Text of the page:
"Right now, I have offers from Washington State, Washington, UCLA," he said. "I'm talking with USC and about to get an offer from USC and I'm talking with Stanford. [I have an offer from] Oregon State, about to with Oregon, and have one from Arizona State.

"The one that hasn't offered me yet is Stanford. Stanford wants to see me play, but before they see me play, I already give my commitment. And once I give a commitment, I don't change my word. My first school I will honor. … I want to make my choice before my first game this year, I will make it officially.

"The Stanford coach said he's about to offer me, but I don't know when. I call them and they're talking all the time. I really hope the offer comes soon, because if it doesn't, then I will put them out of my top choices and just choose between what I have now – UCLA, Washington State, Washington, Arizona State and Oregon State. I'm also talking to Nebraska and LSU, and some small schools like Fresno State, Texas A&M, New Mexico State. They really like me and want to offer me. I don't know. I haven't made my choice yet.

African culture values education highly, and Stanford has indeed done well recruiting players descending from Nigeria, the country immediately northwest of Cameroon. So while Nembot wants to keep his options open, should a firm Cardinal offer come, a Stanford education may prove especially alluring.

"To my parents, education is very important, so I'm still waiting for my SAT score to make my decision. After I get my SAT score, I will make my official choice.

Nembot thinks he did well on the SAT, and his explanation ties back into Stanford.

"All I know is my parents, especially my dad, was really, really, really good at math, and he had a scholarship, an academic scholarship to Stanford. Because of a family problem and everything, because he was the first one -- in Africa, the first one has to go get a job and take care of the youngest -- he let it pass by. He had all the paper and was supposed to go Stanford or Harvard. He had an academic scholarship. That is how I know a little more about Stanford.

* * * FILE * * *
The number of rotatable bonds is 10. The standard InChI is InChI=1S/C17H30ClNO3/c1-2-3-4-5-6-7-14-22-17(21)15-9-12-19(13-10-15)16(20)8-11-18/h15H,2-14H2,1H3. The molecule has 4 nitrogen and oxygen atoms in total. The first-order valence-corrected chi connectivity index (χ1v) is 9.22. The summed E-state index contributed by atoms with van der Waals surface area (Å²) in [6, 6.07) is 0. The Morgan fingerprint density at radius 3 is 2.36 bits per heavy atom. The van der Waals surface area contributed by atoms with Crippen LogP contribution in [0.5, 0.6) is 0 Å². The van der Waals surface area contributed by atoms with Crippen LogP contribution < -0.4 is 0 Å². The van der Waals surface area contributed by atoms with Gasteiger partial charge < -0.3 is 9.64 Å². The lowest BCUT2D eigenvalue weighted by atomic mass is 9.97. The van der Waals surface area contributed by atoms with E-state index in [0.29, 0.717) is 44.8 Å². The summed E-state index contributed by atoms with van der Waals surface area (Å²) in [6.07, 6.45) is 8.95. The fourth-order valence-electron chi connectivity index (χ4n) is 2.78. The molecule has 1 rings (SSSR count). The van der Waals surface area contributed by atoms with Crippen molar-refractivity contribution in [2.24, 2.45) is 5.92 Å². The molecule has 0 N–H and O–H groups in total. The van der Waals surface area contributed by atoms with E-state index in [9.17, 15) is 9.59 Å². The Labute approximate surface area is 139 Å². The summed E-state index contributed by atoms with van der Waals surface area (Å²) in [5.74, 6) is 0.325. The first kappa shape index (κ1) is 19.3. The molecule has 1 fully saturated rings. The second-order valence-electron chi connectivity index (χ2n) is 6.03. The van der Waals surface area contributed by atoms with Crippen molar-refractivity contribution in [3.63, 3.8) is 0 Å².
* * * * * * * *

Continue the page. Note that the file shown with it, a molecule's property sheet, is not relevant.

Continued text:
"In my country, they don't know USC, UCLA, in my country. Most of my country knows Stanford and Harvard because they are excellent in education. We don't know other schools besides Stanford and Harvard. That means that person is really smart, someone attended Stanford or Harvard, it means he's very special because in my country, Stanford and Harvard are the schools of smart people.

"If Stanford gives me an offer, I have to come and visit. It doesn't mean I'll go there, but I put them as one of my best interests. I'm still looking around.

Were he to end up on the Farm, Nembot certainly appears to have the intellectual vitality to thrive, at least based upon his foreign language abilities. From an institutional perspective, where ever Nembot ends up at college, there is no doubt his teammates and peers will learn plenty from a gregarious teenager with an incredible personal story.

"Cameroon is divided in two, part only English and part only French. I speak French as my first language, but in the whole of Cameroon, there are 260 languages and I speak 10 of them. Ten dialects. My dad and mom are not from the same dialect, so that's already two. My first aunt and second aunt -- they are family too.

"My uncle, who is a king, he got many wives from different villages, so most of them have languages with my cousins. Then my mom's family dialects, different culture and everything. Also my dad, who travels, shows me other cultures and I learn the dialect. He by himself speaks 45. I get that from my mom and my dad.

The scholar buried somewhere in me should have continued the anthropological discussion, but wait, Stephan, you said your uncle is a king?

"He is a king on my mom's side. I ask my mom and she says he is not really a king because in Africa, to be a king, you have to be in a royal family. We are not kings but the people who protect the king. We have our own kingdom. So my grandfather was a really good and strong and powerful man with more than 300 wives. That is how he has his own kingdom, as the first protector of the ruling king. They tell me you are a prince because of where you are coming from."

That is a fantastical story to our Western ears, but from Nembot's same family also comes a stark reality. Money is at a premium, straining the family fabric and once again emphasizing the importance of education. When we asked Nembot for any final thoughts, he touched on these topics.

"Right now, how I feel is that I wish I had the support to be here and go back every summer," he said. "I don't have that much money to go back and forth. All I want to say is that I believe in myself, in God, and believe I am here for something. I know I will work hard to make it all come true. I have to find the right college and education first, because if it is a bad education, my mom won't like it. She doesn't care about sports. My dad cares about sports, but for them, it's education first. My dad says if you go with an education, no matter what, you have already learned what is in your brain. No one can take that from you. But if you go with football and break your leg or whatever, it's over. But your education is in your brain. I just want to go with a great education and a great football program."